Lens-Artists Photo Challenge #114: Negative Space

Simply put positive space is the actual subject while negative space (also called white space) is the area that surrounds the subject. The latter acts as breathing room for your eyes. Too little negative space results in photos that are cluttered and busy with every element in the photo screaming for your attention.  ~Nico Gooden

This week, our friend, Amy, has given us a wonderful theme for LAPC #114.   She is challenging us to focus on negative space, which surrounds the subject and helps to highlight it.

Fortunately, on our road trip from Michigan to California several years ago, we passed through New Mexico.  One morning, we stopped in Albuquerque to have breakfast with friends who were traveling through the area at the same time.  It was a great morning catching up with friends and enjoying the dramatic New Mexico landscape.  I have to confess that I’m in love with the endless desert vistas in the Southwest.  The sky seems to go on forever.  All that negative space helps to create dramatic landscapes.

In both images below, the sky dominates the picture.  As negative space, it serves to highlight the much smaller subjects–the sign and the farm.   I processed both shots in black and white to accentuate the drama of the skies and to help create the mood of isolation and even loneliness.

Sign on the Road to Albuquerque

Abandoned Farm, Albuquerque, NM

A Foggy Day at Dee Why Beach

This next image was taken at Dee Why Beach, near Sydney Australia, on a rare foggy day.  I processed the image in black and white and added a sepia filter, which helped to accentuate the foggy background and draw attention to the woman, sand and waves in the foreground.  I was looking to create a dream-like atmosphere.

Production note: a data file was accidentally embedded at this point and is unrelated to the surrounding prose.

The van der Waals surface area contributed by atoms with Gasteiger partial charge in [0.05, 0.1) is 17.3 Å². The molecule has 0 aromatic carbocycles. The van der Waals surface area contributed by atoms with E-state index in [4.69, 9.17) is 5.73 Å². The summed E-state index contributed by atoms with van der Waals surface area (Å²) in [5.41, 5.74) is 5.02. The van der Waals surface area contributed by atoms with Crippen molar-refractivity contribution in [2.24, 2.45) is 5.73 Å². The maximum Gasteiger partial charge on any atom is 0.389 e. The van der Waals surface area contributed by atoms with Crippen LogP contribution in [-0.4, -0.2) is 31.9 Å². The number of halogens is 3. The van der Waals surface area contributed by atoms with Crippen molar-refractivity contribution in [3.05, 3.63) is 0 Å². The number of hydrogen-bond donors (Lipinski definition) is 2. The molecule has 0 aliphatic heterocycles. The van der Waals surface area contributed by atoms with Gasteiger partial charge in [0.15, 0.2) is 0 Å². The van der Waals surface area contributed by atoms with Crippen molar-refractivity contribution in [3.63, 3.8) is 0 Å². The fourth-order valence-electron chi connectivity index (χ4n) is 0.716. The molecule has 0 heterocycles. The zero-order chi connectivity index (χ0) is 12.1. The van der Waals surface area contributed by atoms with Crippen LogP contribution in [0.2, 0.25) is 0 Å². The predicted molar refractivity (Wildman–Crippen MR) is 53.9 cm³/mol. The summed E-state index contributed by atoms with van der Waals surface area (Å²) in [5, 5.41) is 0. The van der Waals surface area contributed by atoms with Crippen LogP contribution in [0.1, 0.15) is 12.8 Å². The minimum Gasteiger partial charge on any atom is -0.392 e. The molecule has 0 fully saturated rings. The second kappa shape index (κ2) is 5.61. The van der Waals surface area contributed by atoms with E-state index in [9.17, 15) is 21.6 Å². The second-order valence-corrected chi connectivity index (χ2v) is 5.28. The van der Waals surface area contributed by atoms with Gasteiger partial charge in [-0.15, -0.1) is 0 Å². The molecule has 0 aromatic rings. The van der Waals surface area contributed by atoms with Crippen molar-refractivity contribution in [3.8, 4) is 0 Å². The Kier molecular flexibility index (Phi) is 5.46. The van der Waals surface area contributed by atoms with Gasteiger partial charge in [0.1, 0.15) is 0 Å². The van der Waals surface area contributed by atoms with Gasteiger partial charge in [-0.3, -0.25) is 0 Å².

I captured this image one morning on my way to the office on a bitterly cold day.  As I parked my car and walked through the snow, I spotted the frozen remains of a summer flower.  It looked sad and a bit pitiful–a perfect match for my mood on that winter day!  The negative space (the vegetation) is a neutral backdrop, and doesn’t interfere with the flower in the foreground.  In fact, it helps to focus the viewer’s attention on the flower.

Pine Tree Silhouette, Ordione State Park, New Hampshire

This last image was taken recently on a hike through Ordione State Park on a bright summer day.  The sunshine in the background created a dramatic silhouette of a pine tree.  The clouds in the background function as negative space, which helps to highlight the tree in the foreground.

A special thanks to Amy for hosting LAPC #114: Negative Space this week.  Her theme had me thinking about how to use negative space when composing my photos.  I really appreciate that!  We hope you join us this week and share your photos which highlight negative space.  Please be sure to include a link to Amy’s post and the tag “Lens Artists” so we can find you easily in the WP Reader.